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Keep in touch with us and learn new English words and idioms through our newsletter. Every month Alan Townend will send you a short essay on a particular topic such as advertising or money. The texts contain a lot of expressions and idioms related to the theme in question. With our newsletter you can both learn and smile as Alan writes his texts in a unique and humorous style. Explore the English language in a very amusing but informative manner and see just what fun learning can be. If you are concerned about the privacy of your email address, you can browse through the back issues of our newsletter before you sign up for it. Still got questions? Contact us on our forum. See you soon.
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Newsletter April 23 - 2007FREE email English course
Dear Friend,

Many thanks for your interest in our newsletter. In this issue you will read the following sections:
- Isn't it great to be part of a community?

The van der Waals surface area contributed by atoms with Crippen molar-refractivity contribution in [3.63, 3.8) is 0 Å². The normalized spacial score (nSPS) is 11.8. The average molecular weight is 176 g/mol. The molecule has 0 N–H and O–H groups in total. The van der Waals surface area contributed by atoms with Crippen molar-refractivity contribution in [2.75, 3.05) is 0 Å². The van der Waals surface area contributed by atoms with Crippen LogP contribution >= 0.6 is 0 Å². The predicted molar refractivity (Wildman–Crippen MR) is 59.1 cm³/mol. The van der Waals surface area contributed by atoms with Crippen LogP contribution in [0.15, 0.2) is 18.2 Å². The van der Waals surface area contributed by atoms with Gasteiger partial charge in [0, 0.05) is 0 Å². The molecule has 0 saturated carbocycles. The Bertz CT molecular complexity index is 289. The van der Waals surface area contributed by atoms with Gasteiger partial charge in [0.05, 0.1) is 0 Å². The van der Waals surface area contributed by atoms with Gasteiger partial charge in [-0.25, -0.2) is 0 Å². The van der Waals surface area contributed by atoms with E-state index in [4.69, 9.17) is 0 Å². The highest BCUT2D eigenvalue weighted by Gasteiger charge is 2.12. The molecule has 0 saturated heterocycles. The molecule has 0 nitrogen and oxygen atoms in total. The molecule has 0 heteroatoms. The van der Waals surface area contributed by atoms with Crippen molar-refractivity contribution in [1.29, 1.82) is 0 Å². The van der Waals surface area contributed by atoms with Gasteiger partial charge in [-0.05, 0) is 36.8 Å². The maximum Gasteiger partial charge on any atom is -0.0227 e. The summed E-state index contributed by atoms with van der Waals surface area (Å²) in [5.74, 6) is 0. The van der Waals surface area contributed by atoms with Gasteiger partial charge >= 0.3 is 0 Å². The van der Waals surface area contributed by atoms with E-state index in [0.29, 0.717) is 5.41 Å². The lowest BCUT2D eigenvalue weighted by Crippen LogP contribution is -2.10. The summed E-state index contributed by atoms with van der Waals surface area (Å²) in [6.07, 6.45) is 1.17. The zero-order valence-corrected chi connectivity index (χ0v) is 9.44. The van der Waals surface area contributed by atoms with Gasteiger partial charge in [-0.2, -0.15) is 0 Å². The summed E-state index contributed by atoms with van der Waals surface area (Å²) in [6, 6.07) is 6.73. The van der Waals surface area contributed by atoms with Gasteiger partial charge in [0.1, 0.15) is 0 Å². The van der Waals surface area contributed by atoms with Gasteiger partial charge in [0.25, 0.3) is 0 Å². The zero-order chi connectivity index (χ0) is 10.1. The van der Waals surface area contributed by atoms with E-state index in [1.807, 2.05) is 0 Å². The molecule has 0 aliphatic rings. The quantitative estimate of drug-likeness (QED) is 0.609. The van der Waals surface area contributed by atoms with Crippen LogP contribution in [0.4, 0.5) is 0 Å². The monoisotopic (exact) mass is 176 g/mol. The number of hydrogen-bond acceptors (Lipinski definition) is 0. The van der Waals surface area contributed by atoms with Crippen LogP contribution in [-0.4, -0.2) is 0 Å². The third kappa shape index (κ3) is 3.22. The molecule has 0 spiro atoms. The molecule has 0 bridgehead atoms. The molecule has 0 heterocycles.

- Alan Townend's Language Essay: "May I have a word?"
- How good is your English?
- We would like to hear from you!

Dear Friend,

Congratulations on being a member of one of the largest English Language Newsletter readership in the worLd. Yes, you heard right, the email newsletter you are reading right now is also read by almost 18.000 other language lovers from more than 175 countries.

Entertaining English Usage EssaysPrintable, photocopiable and clearly structured format
Designed for teachers and individual learners
For use in a classroom, at home, on your PC or anywhere

Isn't that exciting? What's even more, you can meet some of your fellow readers and make friends with them. Do you want to know how? Then read the information at the bottom of this issue. But wait a minute, weren't you waiting for this month's language essay by Alan Townend? Since May is just around the corner, Alan's story is called "May I have a word" and I'm sure you will enjoy reading it:

Hello Friend,